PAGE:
Autumn 1976 from the pages of Computer Weekly

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40 Years Ago... from the pages of Computer Weekly

compiled by TNMOC Volunteer Archivist, Brian Aldous

A selection of stories from Computer Weekly infrom the autumn of 1976.The full archive of Computer Weekly can be seen at TNMOC, where there are special rolling displays of front pages from 25 and 40 years ago. This article appears in the latest issue of Resurrection, the newsletter of the Computer Conservation Society.

903 sings goodbye to Queen Elizabeth To the simulated strains of “Goodbye-eee”, one of the heroes of the ancient days of small computers — way back in 1967 — was seen off to a new lease of life this week, thanks to Computer Weekly. (CW513 p1)

Birmingham calls for museum pieces An appeal for computer processors, peripherals and terminals which were significant landmarks in the history of the computer industry, has been launched by Birmingham's science and industry museum. (CW522 p11)

The first Cray installation passes tests The first Cray 1 supercomputer to be installed on a customer site successfully completed its six month evaluation period on October 1 at the Los Alamos Scientific Laboratory in New Mexico. (CW518 p1)

Nationwide order system planned for UK bookshops A Nationwide on-line order entry System for UK bookshops is likely to be operational early next year. (CW515 p56)

EPSS exchanges to go into operation All three exchanges on the Post Office’s Experimental Packet Switched Service are now operational and each user linked to the network can communicate with each other. (CW516 p11)

UK launch of reading wand An optical character reading wand, the P130, designed to be used with most types of intelligent terminal, including the IBM 3270, is now available in the UK from Recognition Equipment. (CW517 p1)

Coral 66 compiler from CSS The latest company to cater for the increasing popularity of Coral 66 is CSS International, the UK branch of the US bureau National CSS. (CW513 p9)

Image processor highlight at show An advanced image processing system from Plessey is one of the computer industry highlights at Farnborough ’76, which opens to the public on September 9. (CW514 p1)

UK survey aims to show Coral’s worth An independent UK evaluation of Coral 66 against the US Department of Defence’s standard real time language specifications is deliberately aimed at producing evidence for the DoD that the language is, after all, extensible, and thus worthy of adoption as standard for the UK armed services. (CW514 p9)

ICL 2900 breaks into Europe Two major orders for extensive terminal networks built round ICL 2960 mainframes mark the long awaited first penetration of the commercial user market in continental Europe by the large 2900 machines. The orders, foreshadowed in Computer Weekly four months ago, have both come from France, theoretically the stronghold of the indigenous CII-HB. (CW515 p1)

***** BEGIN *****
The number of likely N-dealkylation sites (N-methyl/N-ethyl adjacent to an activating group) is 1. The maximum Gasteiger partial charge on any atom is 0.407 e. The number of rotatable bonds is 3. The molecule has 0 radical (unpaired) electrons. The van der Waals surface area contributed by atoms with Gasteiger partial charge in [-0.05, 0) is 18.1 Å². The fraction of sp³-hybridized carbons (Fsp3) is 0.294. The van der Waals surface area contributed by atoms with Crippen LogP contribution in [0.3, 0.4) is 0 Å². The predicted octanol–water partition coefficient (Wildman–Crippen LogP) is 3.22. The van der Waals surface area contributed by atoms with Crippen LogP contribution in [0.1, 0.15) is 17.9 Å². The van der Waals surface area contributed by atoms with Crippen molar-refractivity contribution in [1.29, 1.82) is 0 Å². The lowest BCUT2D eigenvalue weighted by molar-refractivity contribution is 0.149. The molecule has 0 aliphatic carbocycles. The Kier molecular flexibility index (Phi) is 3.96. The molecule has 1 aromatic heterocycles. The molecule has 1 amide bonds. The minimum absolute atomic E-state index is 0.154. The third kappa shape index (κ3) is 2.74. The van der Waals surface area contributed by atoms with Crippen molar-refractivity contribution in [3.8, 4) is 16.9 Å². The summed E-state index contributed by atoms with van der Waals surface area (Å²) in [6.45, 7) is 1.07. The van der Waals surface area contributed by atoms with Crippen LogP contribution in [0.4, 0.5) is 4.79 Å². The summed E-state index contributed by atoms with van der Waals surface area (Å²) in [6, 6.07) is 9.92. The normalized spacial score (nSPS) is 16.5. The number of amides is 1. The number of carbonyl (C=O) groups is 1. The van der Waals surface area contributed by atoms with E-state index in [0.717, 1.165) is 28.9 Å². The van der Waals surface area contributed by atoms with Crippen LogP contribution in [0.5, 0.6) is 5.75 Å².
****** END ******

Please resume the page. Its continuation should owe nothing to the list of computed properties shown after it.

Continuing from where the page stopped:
Reminiscing Orion ... What promises to be a night of tearful reminiscences is being arranged for October 22, when, it is hoped, an Orion reunion will be held at London’s White’s Hotel for anyone who worked on the now legendary Orion computer — either as a user or as a supplier. (CW518 p12)

EEC picks 2900 system The final decision on the new computer for the EEC Commission's Luxembourg centre has now been taken, and as expected, the contract has gone to ICL. The £3.5 million order is understood to be for a 2980 running under the VME/B operating system. (CW519 p1)

Intel new single board system To enhance the SBC 80/10 microcomputer introduced in February, Intel has launched the SBC 80/20, which adds new facilities to the earlier system’s concept of a complete OEM computer on a single printed circuit board. (CW520 p16)

Joint board set up to plan networks Cutbacks in funds for both the Science Research Council and the Computer Board, which pays for university computers, has led to the formation of a joint SRC and Computer Board unit responsible for planning university and research council computer networks. (CW522 p40)

First overseas order for CTL 8000s A West German printing firm has placed the first order outside the UK for Computer Technology’s Series 8000 on-line systems. The customer, EC Baumann KG, of Kulmbuch, Bavaria is paying DM 1.5 million (about £350,000) for two 8050s and one 8030 which it will use to edit text for photo typesetting. (CW523 p10)

Scanner challenge to EMI Challenging EMI on its home ground in the X-ray body and brain scanner business is the US firm Ohio-Nuclear with its Deltascan. (CW523 p19)

IBM launches DIY mini range The IBM minicomputer products line is to be called Series 1 and is being marketed as a do-it-yourself mini system aimed at experienced computer users. The first two products of what had previously been known as Peachtree were officially announced, this week, as predicted in Computer Weekly. (CW524 p1)

RAE contract goes to DEC A contract for a system to handle large-scale air flow computations for the Royal Aircraft Establishment at Farnborough has now been awarded to Digital Equipment, although the power of the system is greater than one Atlas — the minimum size needed for a government project to be considered as a case for ICL single tendering. (CW525 p1)

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